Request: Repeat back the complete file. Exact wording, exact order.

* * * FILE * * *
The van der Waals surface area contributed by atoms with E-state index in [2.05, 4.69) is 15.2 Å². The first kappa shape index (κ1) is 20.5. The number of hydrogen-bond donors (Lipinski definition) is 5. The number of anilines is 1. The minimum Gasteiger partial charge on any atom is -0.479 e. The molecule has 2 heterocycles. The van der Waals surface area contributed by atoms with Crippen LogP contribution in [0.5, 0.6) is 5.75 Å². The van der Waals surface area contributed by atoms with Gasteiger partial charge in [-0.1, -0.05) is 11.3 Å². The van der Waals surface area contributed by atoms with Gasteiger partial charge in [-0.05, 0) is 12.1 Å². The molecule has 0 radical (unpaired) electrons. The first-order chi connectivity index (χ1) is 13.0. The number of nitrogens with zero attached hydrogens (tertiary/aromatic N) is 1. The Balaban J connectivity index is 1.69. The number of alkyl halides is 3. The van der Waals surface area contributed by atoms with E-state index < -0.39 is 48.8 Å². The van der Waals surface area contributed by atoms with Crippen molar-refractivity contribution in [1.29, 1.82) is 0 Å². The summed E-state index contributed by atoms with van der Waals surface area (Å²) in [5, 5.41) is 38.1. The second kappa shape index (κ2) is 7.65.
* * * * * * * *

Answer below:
The van der Waals surface area contributed by atoms with E-state index in [2.05, 4.69) is 15.2 Å². The first kappa shape index (κ1) is 20.5. The number of hydrogen-bond donors (Lipinski definition) is 5. The number of anilines is 1. The minimum Gasteiger partial charge on any atom is -0.479 e. The molecule has 2 heterocycles. The van der Waals surface area contributed by atoms with Crippen LogP contribution in [0.5, 0.6) is 5.75 Å². The van der Waals surface area contributed by atoms with Gasteiger partial charge in [-0.1, -0.05) is 11.3 Å². The van der Waals surface area contributed by atoms with Gasteiger partial charge in [-0.05, 0) is 12.1 Å². The molecule has 0 radical (unpaired) electrons. The first-order chi connectivity index (χ1) is 13.0. The number of nitrogens with zero attached hydrogens (tertiary/aromatic N) is 1. The Balaban J connectivity index is 1.69. The number of alkyl halides is 3. The van der Waals surface area contributed by atoms with E-state index < -0.39 is 48.8 Å². The van der Waals surface area contributed by atoms with Crippen molar-refractivity contribution in [1.29, 1.82) is 0 Å². The summed E-state index contributed by atoms with van der Waals surface area (Å²) in [5, 5.41) is 38.1. The second kappa shape index (κ2) is 7.65.